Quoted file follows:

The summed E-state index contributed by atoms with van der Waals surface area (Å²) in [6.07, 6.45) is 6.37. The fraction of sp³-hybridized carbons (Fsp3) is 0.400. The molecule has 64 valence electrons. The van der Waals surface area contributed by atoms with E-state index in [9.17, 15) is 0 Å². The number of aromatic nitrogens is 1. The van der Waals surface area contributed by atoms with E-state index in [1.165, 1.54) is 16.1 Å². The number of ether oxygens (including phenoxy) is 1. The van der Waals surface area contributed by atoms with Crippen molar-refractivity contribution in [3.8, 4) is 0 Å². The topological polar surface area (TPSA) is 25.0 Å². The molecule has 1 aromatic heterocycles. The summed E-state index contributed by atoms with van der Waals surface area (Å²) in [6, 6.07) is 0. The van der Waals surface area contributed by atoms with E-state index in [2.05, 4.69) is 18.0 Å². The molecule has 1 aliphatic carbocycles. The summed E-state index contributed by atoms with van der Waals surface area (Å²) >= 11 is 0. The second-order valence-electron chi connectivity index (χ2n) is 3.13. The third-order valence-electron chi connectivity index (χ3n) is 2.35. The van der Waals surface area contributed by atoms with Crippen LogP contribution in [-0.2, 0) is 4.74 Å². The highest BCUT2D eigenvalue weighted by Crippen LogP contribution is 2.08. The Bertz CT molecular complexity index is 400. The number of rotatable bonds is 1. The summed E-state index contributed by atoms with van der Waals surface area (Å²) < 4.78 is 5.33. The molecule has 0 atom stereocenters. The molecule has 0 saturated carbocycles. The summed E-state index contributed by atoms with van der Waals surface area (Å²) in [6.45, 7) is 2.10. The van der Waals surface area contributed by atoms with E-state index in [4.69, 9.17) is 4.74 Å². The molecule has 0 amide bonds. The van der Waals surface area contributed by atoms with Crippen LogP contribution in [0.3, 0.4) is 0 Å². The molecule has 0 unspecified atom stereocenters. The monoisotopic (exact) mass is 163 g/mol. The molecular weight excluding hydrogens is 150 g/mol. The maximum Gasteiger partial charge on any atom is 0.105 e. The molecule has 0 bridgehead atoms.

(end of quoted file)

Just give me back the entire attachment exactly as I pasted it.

The summed E-state index contributed by atoms with van der Waals surface area (Å²) in [6.07, 6.45) is 6.37. The fraction of sp³-hybridized carbons (Fsp3) is 0.400. The molecule has 64 valence electrons. The van der Waals surface area contributed by atoms with E-state index in [9.17, 15) is 0 Å². The number of aromatic nitrogens is 1. The van der Waals surface area contributed by atoms with E-state index in [1.165, 1.54) is 16.1 Å². The number of ether oxygens (including phenoxy) is 1. The van der Waals surface area contributed by atoms with Crippen molar-refractivity contribution in [3.8, 4) is 0 Å². The topological polar surface area (TPSA) is 25.0 Å². The molecule has 1 aromatic heterocycles. The summed E-state index contributed by atoms with van der Waals surface area (Å²) in [6, 6.07) is 0. The van der Waals surface area contributed by atoms with E-state index in [2.05, 4.69) is 18.0 Å². The molecule has 1 aliphatic carbocycles. The summed E-state index contributed by atoms with van der Waals surface area (Å²) >= 11 is 0. The second-order valence-electron chi connectivity index (χ2n) is 3.13. The third-order valence-electron chi connectivity index (χ3n) is 2.35. The van der Waals surface area contributed by atoms with Crippen LogP contribution in [-0.2, 0) is 4.74 Å². The highest BCUT2D eigenvalue weighted by Crippen LogP contribution is 2.08. The Bertz CT molecular complexity index is 400. The number of rotatable bonds is 1. The summed E-state index contributed by atoms with van der Waals surface area (Å²) < 4.78 is 5.33. The molecule has 0 atom stereocenters. The molecule has 0 saturated carbocycles. The summed E-state index contributed by atoms with van der Waals surface area (Å²) in [6.45, 7) is 2.10. The van der Waals surface area contributed by atoms with E-state index in [4.69, 9.17) is 4.74 Å². The molecule has 0 amide bonds. The van der Waals surface area contributed by atoms with Crippen LogP contribution in [0.3, 0.4) is 0 Å². The molecule has 0 unspecified atom stereocenters. The monoisotopic (exact) mass is 163 g/mol. The molecular weight excluding hydrogens is 150 g/mol. The maximum Gasteiger partial charge on any atom is 0.105 e. The molecule has 0 bridgehead atoms.